Day 3: From Lake Desor, we climb over the second highest elevation on the island, Ishpeming Point, on an 8.1-mile hike to the secluded campground at Hatchet Lake.

Day 4: When we climb to the top of Mount Siskiwit, a great lunch spot, we’ll have long views of inland lakes and Lake Superior. Today’s hike to Chickenbone Lake is 7.9 miles.

Day 5: After lunch on another island promontory, we’ll climb down from the Greenstone Ridge to Daisy Farm Campground on Lake Superior. Just offshore is the Rock Harbor Lighthouse, built in 1855. Today’s hike is 7.9 miles.

Day 6: Our final 7.7-mile hike to Rock Harbor is on the picturesque Tobin Harbor Trail. Rock Harbor includes the last remaining resort on the island, although it likely will be closed for the season when we arrive. Our lakeshore campground is a cozy place to celebrate our week and enjoy our last night on the island.

Day 7: We’ll spend the day sailing across Lake Superior back to Minnesota, where we are scheduled to arrive at 3 p.m. 



Getting There

Although getting to Isle Royale is an adventure, the drive on Highway 61 to Naniboujou Lodge north of Grand Marais, Minnesota is sublime with many state parks and scenic overlooks. If you have time, this coast should be explored, including any stretch of the 300-mile long Superior Hiking Trail.

We’ll meet at 6 p.m. (CDT) on Sunday, August 31 at Naniboujou, but the trip officially begins at 6 a.m., Monday, September 1 (Labor Day) when we carpool about 28 miles from Naniboujou to the boat dock in Grand Portage. Parking at the docks costs $28 per car for the week.

A block of rooms will be held for our group at Naniboujou Lodge. Information about pre-trip accommodations and the trip roster will be shared with registered participants to encourage room and car-sharing. Naniboujou is about 125 miles north of the nearest commercial airport in Duluth, Minnesota, and 275 miles north of the Minneapolis-St. Paul International Airport.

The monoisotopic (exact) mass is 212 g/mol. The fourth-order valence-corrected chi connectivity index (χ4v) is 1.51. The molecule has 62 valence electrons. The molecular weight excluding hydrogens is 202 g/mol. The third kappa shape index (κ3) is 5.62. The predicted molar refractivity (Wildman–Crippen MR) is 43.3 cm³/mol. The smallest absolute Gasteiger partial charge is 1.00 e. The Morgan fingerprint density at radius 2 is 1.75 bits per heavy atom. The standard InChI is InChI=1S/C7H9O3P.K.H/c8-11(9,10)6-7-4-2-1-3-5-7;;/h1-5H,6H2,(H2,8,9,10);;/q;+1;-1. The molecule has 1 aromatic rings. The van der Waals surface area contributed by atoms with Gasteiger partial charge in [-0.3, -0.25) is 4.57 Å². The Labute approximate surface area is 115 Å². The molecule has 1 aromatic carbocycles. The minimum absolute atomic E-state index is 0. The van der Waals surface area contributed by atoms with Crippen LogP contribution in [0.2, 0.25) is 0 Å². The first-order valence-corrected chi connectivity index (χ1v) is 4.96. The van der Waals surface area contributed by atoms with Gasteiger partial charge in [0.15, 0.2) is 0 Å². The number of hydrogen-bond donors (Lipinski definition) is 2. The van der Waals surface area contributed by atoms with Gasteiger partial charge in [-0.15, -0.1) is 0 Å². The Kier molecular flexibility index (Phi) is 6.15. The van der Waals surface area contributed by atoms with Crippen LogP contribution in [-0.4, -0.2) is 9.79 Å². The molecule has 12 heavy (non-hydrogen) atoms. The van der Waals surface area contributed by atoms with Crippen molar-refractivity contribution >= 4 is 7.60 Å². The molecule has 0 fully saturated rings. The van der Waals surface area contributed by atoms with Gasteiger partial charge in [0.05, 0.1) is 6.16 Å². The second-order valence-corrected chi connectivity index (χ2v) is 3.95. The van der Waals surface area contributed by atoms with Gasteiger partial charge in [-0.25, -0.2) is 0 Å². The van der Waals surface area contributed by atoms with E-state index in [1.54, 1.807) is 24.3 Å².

Accommodations and Food

All meals, from breakfast on day one to lunch on the last day, are included. Fish and chicken are on the menu, but vegetarians can easily be accommodated; however, if you avoid dairy products, nuts, or wheat, this trip is not for you. We bring the kitchen equipment, including stoves, pots, and fuel. All water must be boiled for cooking or filtered for drinking, and we bring the filters. Everyone helps with cooking, cleanup, and other camp chores.

All campsites have pit toilets.

Trip Difficulty

The trip -- rated 3, formerly Moderate -- is for experienced backpackers in good physical condition. The pace, 43 miles in seven days, is modest, but the hikes are sometimes strenuous with sections that are steep, rocky, and rooty. Good hikers will appreciate the challenge, but if you’re new to Midwest hiking, don’t underestimate the effort required. 

Equipment and Clothing

The leader will provide a list of required and suggested gear to each of the participants well in advance of the outing, including a large backpack to carry 12 pounds of group food and kitchen equipment; tent; sleeping pad; sleeping bag; sturdy, broken-in, waterproof hiking boots; rain suit; and layers of clothing to keep warm. The maximum weight for packs is 40 pounds at the beginning of the week.

The weather in September on Isle Royale ranges from perfect to challenging, with high temperatures ranging from the 60s to the 80s, and lows in the 40s and 50s. Bring what you need to stay dry and camp comfortably.



  • Peterson, Rolf, The Wolves of Isle Royale, a Broken Balance.